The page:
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Digital Subscriptions > Prospect Magazine > June 2016 > Is Mr Death in?

Is Mr Death in?

Two things obsessed Damien Hirst and friends—making money and mortality, says Stephen Bayley

Artrage! The Story of the BritArt Revolution

by Elizabeth Fullerton (Thames & Hudson, £24.95)

Damien Hirst’s shark and Tracey Emin’s unmade bed will be remembered forever. So too, perhaps, will Marc Quinn’s self-portrait of his head filled with his own frozen blood, although decomposing plasma and unreliable refrigeration may mean that memories will be all that remain of his masterpiece.

Marcus Harvey’s Myra, a gigantic portrait of Moors Murderer Myra Hindley, may also enter the canon. Harvey’s work reproduces the infamous 1965 Daily Mirror photograph of Hindley using imprints of a child’s hand. At its first public showing at the Royal Academy in 1997, Myra was vandalised twice on the first day and subsequently four Royal Academicians resigned in protest—sure evidence that Harvey was on to something.

All four works have become synonymous with BritArt—that noisy, febrile, promising, chaotic, brilliant movement that was as much to do with the history of public relations as it was the history of art—which is the subject of a new book by Elizabeth Fullerton: Artrage! The Story of the BritArt Revolution.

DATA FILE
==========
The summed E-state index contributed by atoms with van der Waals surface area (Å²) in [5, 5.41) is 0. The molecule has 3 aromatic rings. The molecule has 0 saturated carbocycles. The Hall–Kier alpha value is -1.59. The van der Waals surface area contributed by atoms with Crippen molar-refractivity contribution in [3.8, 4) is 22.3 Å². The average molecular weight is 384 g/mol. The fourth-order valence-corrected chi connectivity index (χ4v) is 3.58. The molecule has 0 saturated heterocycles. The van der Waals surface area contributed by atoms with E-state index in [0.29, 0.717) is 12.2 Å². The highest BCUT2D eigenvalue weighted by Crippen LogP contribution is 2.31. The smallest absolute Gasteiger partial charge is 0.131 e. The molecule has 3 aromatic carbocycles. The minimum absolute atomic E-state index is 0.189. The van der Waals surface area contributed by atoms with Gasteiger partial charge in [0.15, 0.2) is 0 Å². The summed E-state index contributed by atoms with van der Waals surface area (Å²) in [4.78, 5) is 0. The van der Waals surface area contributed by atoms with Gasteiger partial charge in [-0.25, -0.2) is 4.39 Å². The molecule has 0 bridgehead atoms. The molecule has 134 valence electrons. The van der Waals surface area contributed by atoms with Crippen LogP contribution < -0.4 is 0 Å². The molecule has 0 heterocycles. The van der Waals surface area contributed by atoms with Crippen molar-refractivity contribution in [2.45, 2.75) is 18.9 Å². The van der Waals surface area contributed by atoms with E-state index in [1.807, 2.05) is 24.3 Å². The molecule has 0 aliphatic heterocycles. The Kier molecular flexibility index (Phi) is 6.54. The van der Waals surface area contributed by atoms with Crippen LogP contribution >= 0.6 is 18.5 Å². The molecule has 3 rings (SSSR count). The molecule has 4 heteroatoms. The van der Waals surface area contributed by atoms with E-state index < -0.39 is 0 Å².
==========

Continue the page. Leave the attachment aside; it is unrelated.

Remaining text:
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About Prospect Magazine

In Prospect’s June issue: Bronwen Maddox lays out the case for Britain to stay in Europe—the position taken by the magazine. Mikhail Gorbachev explains his hopes for Russia, suggesting that the claim democracy is bad for Russia is “balderdash.” Rachel Sylvester looks at the Conservative Party and explores what might happen to the Tories after the EU referendum. Also in this issue: Nicholas Shaxson and Alex Cobham unpick the world of hidden money and what Britain can do about tax havens. Neil Kinnock argues that Labour isn’t making progress under Jeremy Corbyn and Jason Burke examines Islamic State and the networks that underpin their attacks. Plus Stephen Bayley asks was BritArt any good?